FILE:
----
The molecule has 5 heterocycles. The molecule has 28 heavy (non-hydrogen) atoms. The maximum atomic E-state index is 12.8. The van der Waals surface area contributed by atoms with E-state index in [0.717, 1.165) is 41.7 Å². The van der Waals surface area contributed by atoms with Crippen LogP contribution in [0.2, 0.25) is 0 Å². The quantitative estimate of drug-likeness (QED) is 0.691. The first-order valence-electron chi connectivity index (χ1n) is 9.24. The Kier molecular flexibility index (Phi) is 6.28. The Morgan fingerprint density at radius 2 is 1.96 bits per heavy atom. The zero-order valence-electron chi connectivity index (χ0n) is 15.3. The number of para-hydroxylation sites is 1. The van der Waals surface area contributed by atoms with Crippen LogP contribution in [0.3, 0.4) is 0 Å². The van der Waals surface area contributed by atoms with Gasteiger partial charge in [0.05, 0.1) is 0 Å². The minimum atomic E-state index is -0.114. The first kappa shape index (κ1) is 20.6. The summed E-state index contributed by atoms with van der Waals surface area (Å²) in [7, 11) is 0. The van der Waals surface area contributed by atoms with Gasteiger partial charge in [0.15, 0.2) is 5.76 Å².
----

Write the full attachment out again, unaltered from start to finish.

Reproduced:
The molecule has 5 heterocycles. The molecule has 28 heavy (non-hydrogen) atoms. The maximum atomic E-state index is 12.8. The van der Waals surface area contributed by atoms with E-state index in [0.717, 1.165) is 41.7 Å². The van der Waals surface area contributed by atoms with Crippen LogP contribution in [0.2, 0.25) is 0 Å². The quantitative estimate of drug-likeness (QED) is 0.691. The first-order valence-electron chi connectivity index (χ1n) is 9.24. The Kier molecular flexibility index (Phi) is 6.28. The Morgan fingerprint density at radius 2 is 1.96 bits per heavy atom. The zero-order valence-electron chi connectivity index (χ0n) is 15.3. The number of para-hydroxylation sites is 1. The van der Waals surface area contributed by atoms with Crippen LogP contribution in [0.3, 0.4) is 0 Å². The van der Waals surface area contributed by atoms with Gasteiger partial charge in [0.05, 0.1) is 0 Å². The minimum atomic E-state index is -0.114. The first kappa shape index (κ1) is 20.6. The summed E-state index contributed by atoms with van der Waals surface area (Å²) in [7, 11) is 0. The van der Waals surface area contributed by atoms with Gasteiger partial charge in [0.15, 0.2) is 5.76 Å².